The pH of most soils will fall into a broad range around neutral (7) with some measurements going as low as 4 and others, as high as 9. The majority of soils in the US will have pH test results in the 4 – 9 range depending on the region where you live. Generally speaking, most gardeners will have pH regions below 7, but some regions of the US never experience acidic soils and can even be plagued with high amounts of calcium and basic soils with pH measurements well above 7.
When you are making a test of soil, especially for how to grow pumpkins, which will range all over their garden plot, you should begin by gathering a random sample of the soil in your garden. It is very unlikely that the soil pH will vary too much from one section of your yard to another, unless you have carried out soil improvements for many years in only one section. Within your garden area, this fact is even truer. It is not likely that pH will vary much within a garden area, but a random sample is made to ensure you have accurate results.
Pumpkins grow best in soil that has a pH range between 6.5 – 6.8, or that is slightly acidic. This is a range which also suits most summertime vegetable crops, so it is not surprising that pumpkins do well in the same soils as tomatoes, squash, corn, or grass have done well. Following good cultural methods for your region of the country as it relates to growing tomatoes will also guarantee success in pumpkins.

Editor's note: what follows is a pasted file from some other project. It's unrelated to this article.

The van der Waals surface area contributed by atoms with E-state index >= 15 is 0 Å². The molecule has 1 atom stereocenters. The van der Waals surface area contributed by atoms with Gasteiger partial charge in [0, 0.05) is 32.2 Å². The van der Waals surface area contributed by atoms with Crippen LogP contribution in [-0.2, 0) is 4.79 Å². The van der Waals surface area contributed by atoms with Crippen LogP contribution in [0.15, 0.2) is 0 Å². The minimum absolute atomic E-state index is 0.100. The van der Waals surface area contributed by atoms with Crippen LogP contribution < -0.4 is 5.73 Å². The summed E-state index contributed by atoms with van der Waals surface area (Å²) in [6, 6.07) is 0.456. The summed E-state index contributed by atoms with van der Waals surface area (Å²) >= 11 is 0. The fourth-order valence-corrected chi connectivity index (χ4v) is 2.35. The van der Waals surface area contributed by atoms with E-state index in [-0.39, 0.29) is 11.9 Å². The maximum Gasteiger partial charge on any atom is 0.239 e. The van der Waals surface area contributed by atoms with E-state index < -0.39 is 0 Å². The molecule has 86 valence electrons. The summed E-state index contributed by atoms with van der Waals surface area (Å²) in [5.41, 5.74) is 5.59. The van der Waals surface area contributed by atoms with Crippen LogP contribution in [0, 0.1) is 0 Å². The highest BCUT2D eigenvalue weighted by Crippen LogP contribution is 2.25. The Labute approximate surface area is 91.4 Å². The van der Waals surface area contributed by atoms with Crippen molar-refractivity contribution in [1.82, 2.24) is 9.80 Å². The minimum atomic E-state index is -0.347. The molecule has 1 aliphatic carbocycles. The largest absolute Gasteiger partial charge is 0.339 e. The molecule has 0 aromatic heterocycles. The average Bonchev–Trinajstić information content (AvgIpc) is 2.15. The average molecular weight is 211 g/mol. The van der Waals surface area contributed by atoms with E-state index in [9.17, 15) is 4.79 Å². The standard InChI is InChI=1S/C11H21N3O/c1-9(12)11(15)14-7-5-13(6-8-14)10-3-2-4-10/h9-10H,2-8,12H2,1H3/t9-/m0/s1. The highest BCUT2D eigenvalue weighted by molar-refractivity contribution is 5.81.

The reason pH levels are so important is because all plants have some preference as to what range of pH they prefer. The pH preference range is determined by what elements are most necessary to that plant. Acid loving plants require more of elements like iron, sulfur, and aluminum, while most vegetable crops need more calcium and magnesium.
The procedures for adjusting soil pH are easily carried out with common soil additives. If your soil is too acidic for how to grow pumpkins (pH below 6) add limestone at a rate of fifty pounds per 1000 square feet. If the soil is too basic (pH above 7) add sulfur, aluminum sulfate, or a healthy dose of organic matter. The process of correcting soil pH may take a full growing season because changing the chemical properties of the soil is a slow process. In most cases, correcting pH will be rewarded in the next growing season. Test for pH four to six weeks after the addition of lime or sulfur to see if the pH has changed. You should see some movement towards the target range of 6.5 – 6.8.